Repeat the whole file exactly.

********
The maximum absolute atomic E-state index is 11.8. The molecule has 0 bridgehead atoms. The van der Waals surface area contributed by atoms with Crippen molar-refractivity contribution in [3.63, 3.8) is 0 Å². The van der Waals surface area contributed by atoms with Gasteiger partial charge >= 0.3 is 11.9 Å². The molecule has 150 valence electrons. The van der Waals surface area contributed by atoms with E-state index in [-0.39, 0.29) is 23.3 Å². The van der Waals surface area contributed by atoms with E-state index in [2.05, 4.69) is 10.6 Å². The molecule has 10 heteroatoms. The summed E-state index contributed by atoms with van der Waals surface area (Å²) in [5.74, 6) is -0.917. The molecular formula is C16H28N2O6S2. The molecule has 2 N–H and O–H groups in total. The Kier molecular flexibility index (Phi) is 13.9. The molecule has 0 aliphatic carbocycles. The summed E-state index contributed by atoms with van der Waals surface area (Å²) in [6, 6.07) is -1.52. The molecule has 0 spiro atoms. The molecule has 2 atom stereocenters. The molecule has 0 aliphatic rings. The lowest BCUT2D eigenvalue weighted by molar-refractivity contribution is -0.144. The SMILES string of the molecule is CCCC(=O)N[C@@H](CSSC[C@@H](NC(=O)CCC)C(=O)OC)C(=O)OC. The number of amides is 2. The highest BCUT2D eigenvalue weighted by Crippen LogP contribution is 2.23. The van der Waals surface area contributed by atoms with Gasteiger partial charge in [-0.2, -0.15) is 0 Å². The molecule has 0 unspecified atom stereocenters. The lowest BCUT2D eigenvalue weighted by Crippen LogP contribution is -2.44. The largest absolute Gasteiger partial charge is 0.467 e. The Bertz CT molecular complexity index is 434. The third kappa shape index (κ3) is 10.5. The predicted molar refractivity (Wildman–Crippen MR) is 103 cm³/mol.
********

The maximum absolute atomic E-state index is 11.8. The molecule has 0 bridgehead atoms. The van der Waals surface area contributed by atoms with Crippen molar-refractivity contribution in [3.63, 3.8) is 0 Å². The van der Waals surface area contributed by atoms with Gasteiger partial charge >= 0.3 is 11.9 Å². The molecule has 150 valence electrons. The van der Waals surface area contributed by atoms with E-state index in [-0.39, 0.29) is 23.3 Å². The van der Waals surface area contributed by atoms with E-state index in [2.05, 4.69) is 10.6 Å². The molecule has 10 heteroatoms. The summed E-state index contributed by atoms with van der Waals surface area (Å²) in [5.74, 6) is -0.917. The molecular formula is C16H28N2O6S2. The molecule has 2 N–H and O–H groups in total. The Kier molecular flexibility index (Phi) is 13.9. The molecule has 0 aliphatic carbocycles. The summed E-state index contributed by atoms with van der Waals surface area (Å²) in [6, 6.07) is -1.52. The molecule has 0 spiro atoms. The molecule has 2 atom stereocenters. The molecule has 0 aliphatic rings. The lowest BCUT2D eigenvalue weighted by molar-refractivity contribution is -0.144. The SMILES string of the molecule is CCCC(=O)N[C@@H](CSSC[C@@H](NC(=O)CCC)C(=O)OC)C(=O)OC. The number of amides is 2. The highest BCUT2D eigenvalue weighted by Crippen LogP contribution is 2.23. The van der Waals surface area contributed by atoms with Gasteiger partial charge in [-0.2, -0.15) is 0 Å². The molecule has 0 unspecified atom stereocenters. The lowest BCUT2D eigenvalue weighted by Crippen LogP contribution is -2.44. The largest absolute Gasteiger partial charge is 0.467 e. The Bertz CT molecular complexity index is 434. The third kappa shape index (κ3) is 10.5. The predicted molar refractivity (Wildman–Crippen MR) is 103 cm³/mol.